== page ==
This week, a special crossover episode with The Movie Palace Podcast, a film podcast hosted by Carl Sweeney taking a look at the classics of Hollywood’s golden age. Carl suggested a crossover episode taking a look at the list, and particularly some of the classic movies listed on it.

So this week, Billy Wilder’s Double Indemnity.

Regarded as one of the earliest codifiers of film noir and one of the strongest examples of the form, Double Indemnity is the tale of door-to-door insurance salesman Walter Neff. Through chance, Neff wanders into the life of a young wife by the name of Phyllis Dietrichson. When they get together, it’s murder.

At time of recording, it was ranked the 88th best movie of all time on the Internet Movie Database.

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New Podcast! Scannain Podcast (2018) #30!

It’s time for the latest Scannain podcast.

This week, I join Ronan Doyle and Graham Day from Speakin’ Geek to discuss the week in film news, what we watched, the top ten and the new releases. Films discussed include The Long Goodbye2001: A Space Odyssey and Upgrade. New releases include a number of arthouse releases (including The Guardians) and reissues (including Mildred Pierce), along with more conventional fare like Christopher Robin and The Equaliser 2 – which is sadly still not called “The Sequaliser.” Oh, and Ronan discovers that Sergeant Stubby: An American Hero exists.

Give it a listen at the link, or check it out below.

New Podcast! Scannain Podcast (2018) #27!

Your podcast, should you choose to accept it…

This week, I join Jay Coyle and Luke Dunne from Film in Dublin to discussion the week in film news. There’s a host of interesting stuff here, from the James Gunn controversy over Guardians of the Galaxy, Vol. 3 to the film noir compromise of Gilda to the divisive Dublin Oldschool. Along the way, we take a side-trip into discussions of vaguely unsettling YouTube algorithms aimed at children. However, perhaps the real reason to give it a listen is to hear Luke’s “grand unified theory of Tom Cruise” as part of a broad discussion about Mission Impossible: Fallout.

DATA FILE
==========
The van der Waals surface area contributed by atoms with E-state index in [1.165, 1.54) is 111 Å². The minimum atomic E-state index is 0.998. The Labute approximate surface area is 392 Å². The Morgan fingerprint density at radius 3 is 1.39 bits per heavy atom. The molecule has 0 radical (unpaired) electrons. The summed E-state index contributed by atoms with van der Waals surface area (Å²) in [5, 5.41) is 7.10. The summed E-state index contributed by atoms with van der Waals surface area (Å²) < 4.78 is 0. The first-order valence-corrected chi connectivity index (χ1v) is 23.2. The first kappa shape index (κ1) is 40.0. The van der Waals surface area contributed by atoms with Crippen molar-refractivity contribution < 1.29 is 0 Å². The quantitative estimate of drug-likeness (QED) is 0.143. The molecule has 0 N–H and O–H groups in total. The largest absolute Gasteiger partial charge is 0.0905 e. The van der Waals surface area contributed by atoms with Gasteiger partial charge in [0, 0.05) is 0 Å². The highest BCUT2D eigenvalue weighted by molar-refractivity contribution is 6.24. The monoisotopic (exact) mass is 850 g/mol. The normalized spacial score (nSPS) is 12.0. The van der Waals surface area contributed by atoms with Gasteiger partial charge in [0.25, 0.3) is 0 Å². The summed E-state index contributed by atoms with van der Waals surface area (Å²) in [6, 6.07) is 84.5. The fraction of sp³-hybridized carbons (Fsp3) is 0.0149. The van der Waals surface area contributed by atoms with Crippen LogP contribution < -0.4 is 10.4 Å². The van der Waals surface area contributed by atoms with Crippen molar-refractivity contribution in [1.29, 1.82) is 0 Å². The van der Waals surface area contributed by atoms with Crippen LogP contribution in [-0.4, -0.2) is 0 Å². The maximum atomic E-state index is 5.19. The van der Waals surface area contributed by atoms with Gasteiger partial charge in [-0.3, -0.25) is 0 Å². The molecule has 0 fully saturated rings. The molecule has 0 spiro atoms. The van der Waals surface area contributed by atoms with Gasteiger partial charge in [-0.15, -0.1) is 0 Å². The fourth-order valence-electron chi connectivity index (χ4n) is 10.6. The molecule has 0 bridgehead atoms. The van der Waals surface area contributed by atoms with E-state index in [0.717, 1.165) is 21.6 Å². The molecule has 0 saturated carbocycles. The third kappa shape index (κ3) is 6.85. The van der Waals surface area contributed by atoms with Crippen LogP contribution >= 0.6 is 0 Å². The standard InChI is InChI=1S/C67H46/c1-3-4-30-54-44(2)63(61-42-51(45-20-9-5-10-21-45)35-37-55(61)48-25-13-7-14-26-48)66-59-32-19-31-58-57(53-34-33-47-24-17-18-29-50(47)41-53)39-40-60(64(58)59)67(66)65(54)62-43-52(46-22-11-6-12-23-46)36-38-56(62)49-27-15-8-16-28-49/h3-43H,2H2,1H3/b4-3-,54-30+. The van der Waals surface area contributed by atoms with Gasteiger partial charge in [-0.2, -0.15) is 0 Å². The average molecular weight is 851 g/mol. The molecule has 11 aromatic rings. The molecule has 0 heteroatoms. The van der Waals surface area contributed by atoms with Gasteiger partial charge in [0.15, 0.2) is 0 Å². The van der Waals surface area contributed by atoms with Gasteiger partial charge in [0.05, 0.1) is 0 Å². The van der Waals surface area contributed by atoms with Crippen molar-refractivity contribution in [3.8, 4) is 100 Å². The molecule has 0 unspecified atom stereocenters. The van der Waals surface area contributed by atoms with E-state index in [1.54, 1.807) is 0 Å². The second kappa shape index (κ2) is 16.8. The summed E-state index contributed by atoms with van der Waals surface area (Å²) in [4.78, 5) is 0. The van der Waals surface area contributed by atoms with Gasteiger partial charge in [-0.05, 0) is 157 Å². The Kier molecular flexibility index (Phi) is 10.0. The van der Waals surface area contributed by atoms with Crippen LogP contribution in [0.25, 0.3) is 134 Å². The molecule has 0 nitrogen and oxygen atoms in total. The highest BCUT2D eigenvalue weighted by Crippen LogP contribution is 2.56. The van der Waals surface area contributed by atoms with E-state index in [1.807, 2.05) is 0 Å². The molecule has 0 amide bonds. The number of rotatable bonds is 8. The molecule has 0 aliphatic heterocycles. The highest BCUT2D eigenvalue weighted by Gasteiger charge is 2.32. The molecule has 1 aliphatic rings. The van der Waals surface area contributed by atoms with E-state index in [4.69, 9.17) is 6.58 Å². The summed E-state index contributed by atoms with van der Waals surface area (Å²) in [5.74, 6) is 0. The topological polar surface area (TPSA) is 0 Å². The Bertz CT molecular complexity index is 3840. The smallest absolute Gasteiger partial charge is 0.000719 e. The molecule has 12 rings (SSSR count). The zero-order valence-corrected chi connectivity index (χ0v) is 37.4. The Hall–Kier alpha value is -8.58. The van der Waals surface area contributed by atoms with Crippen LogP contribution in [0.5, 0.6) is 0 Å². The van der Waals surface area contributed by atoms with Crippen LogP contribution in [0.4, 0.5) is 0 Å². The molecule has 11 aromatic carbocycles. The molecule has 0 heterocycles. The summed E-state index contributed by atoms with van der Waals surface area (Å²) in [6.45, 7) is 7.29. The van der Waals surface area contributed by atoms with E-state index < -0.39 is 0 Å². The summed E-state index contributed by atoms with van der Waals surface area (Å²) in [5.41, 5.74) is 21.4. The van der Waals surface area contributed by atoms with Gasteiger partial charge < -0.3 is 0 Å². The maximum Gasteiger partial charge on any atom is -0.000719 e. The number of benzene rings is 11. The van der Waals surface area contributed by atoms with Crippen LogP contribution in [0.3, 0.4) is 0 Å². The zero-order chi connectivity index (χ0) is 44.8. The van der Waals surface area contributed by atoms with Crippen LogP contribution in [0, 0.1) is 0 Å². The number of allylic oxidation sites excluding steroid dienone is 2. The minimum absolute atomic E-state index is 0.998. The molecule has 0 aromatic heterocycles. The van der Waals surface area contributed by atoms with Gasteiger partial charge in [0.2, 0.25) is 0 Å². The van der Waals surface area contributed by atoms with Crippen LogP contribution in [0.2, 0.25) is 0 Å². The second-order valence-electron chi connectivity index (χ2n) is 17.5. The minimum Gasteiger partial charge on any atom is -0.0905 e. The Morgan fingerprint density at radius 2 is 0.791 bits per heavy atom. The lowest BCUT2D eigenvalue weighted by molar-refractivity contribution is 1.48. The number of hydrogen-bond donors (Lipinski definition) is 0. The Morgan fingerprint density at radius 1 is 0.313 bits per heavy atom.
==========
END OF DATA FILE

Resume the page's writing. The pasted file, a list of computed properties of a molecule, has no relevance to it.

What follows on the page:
Give it a listen at the link, or check it out below.

New Podcast! The Movie Palace – “Gilda”

It was a pleasure to join the great Carl Sweeney on his podcast The Movie Palace to discuss Gilda, Charles Vidor’s iconic postwar film noir which is possibly the most exciting movie ever made about tungsten monopolies. A psycho-sexual thriller about two men trying to forge a future in Buenos Aires and the woman who comes between them, Gilda remains one of the most enduring films of the late forties in large part due to Rita Hayworth’s central performance.

At the same time, Gilda occupies an interesting place in the film noir canon, never quite considered a classic in the style of Casablanca or The Maltese Falcon or Double Indemnity, but always respected by those with an appreciation for postwar American cinema. It’s certainly a film about which I have very mixed feelings, even if they aren’t quite as intense as those between Johnny and Gilda.

The Movie Palace is a podcast that takes an affectionate look at the Golden Age of Hollywood, with Carl talking about a classic film with a guest once a week. It was an honour to be asked on, even if I’ll concede out of the gate that I’m not anywhere near as familiar with the era of filmmaking as Carl is.  You can check out the episode here, back episodes of the podcast here, or just click the link below.